In a time when Asians are finally starting to get their time in the light, I think this movie was perfect. It wasn’t a “Chinese movie,” but it also wasn’t an “American movie.”
And I highly recommend it for anyone who wants to understand some of the longer standing customs and traditions of another culture.
(Repost from 2 years ago)
Thoughts of a 30 year old..
I used to laugh at people who made the transition from age 29 to age 30. What were they so afraid of? It’s just another year, there’s going to be plenty more. But now that I’ve turned 30, I repeatedly blink my eyes in hopes I’ll wake up and find I’m 29 again and this year never happened. I didn’t go thru all the stress and pain I went thru, I didn’t gain 15 pounds I can’t seem to shake, I didn’t nearly lose one of my parents, we didn’t elect Donald Trump as POTUS… But alas, here I am, 30, and here are my thoughts:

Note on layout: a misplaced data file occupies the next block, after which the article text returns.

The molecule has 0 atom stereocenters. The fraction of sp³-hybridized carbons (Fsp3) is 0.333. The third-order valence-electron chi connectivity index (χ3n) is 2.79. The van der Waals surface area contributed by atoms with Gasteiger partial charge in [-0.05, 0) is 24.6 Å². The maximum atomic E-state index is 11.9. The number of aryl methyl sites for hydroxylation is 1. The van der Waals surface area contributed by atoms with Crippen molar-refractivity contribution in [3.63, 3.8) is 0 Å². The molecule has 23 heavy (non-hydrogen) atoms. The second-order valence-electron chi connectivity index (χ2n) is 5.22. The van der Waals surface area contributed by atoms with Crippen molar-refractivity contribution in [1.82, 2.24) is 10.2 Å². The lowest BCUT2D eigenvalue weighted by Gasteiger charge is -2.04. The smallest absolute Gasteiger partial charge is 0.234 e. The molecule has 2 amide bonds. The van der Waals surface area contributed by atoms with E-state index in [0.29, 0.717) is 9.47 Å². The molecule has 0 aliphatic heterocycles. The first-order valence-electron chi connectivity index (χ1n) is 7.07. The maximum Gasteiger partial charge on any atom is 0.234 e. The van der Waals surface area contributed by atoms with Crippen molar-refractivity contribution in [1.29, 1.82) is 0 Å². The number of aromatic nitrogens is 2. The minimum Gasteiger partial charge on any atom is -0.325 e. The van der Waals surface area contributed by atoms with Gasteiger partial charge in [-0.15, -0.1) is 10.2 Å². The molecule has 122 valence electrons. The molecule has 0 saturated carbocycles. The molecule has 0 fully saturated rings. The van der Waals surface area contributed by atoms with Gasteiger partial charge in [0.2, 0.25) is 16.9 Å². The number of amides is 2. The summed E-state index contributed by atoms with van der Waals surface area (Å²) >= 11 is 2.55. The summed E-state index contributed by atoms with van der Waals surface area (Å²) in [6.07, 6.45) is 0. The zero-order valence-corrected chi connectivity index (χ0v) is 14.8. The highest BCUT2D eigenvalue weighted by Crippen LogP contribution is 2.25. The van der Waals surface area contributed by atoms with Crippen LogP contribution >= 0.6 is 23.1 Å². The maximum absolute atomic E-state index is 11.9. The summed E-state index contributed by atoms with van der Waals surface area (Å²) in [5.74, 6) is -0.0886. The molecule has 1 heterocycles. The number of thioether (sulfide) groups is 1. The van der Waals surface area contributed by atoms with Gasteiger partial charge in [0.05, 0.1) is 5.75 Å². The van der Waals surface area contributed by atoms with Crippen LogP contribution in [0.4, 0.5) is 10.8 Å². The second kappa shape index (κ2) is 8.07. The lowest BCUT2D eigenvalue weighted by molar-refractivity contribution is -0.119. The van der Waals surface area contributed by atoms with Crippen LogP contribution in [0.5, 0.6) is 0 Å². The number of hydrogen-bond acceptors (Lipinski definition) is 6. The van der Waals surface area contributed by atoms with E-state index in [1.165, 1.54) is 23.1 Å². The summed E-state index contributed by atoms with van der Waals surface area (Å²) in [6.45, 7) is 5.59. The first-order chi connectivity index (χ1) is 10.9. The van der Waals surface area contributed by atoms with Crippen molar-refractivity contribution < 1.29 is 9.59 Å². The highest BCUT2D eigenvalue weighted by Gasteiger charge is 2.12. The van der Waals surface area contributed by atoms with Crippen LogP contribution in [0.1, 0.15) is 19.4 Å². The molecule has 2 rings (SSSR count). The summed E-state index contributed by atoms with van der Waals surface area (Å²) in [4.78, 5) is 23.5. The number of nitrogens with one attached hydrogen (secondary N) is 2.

My body: They always told me I’d lose my metabolism by age 30. Having been someone who always ate whatever I wanted and never had to worry about a thing, it is actually quite devastating to find this permanent spare tire around my middle. No one wants to feel less than they are. But the lesson to learn here, is that you don’t have to keep trying to be more than you are. No one has ever complained, mocked, or had a problem with my imperfections. I’m no longer in my 20s and if I’m hanging out with someone who laughs at my chub, maybe I need to be rethinking the people I am hanging out with. Or I need to laugh louder about their bigger chub.
I can no longer eat extrordinarily spicy food without my stomach protesting later. And I find myself saying, “what?” far more than I ever have. I used to jokingly tell my parents that it was simply because they are old, well now it would seem the jokes on me. Our bodies truly do seem to go thru all those horrible changes as we get “older.”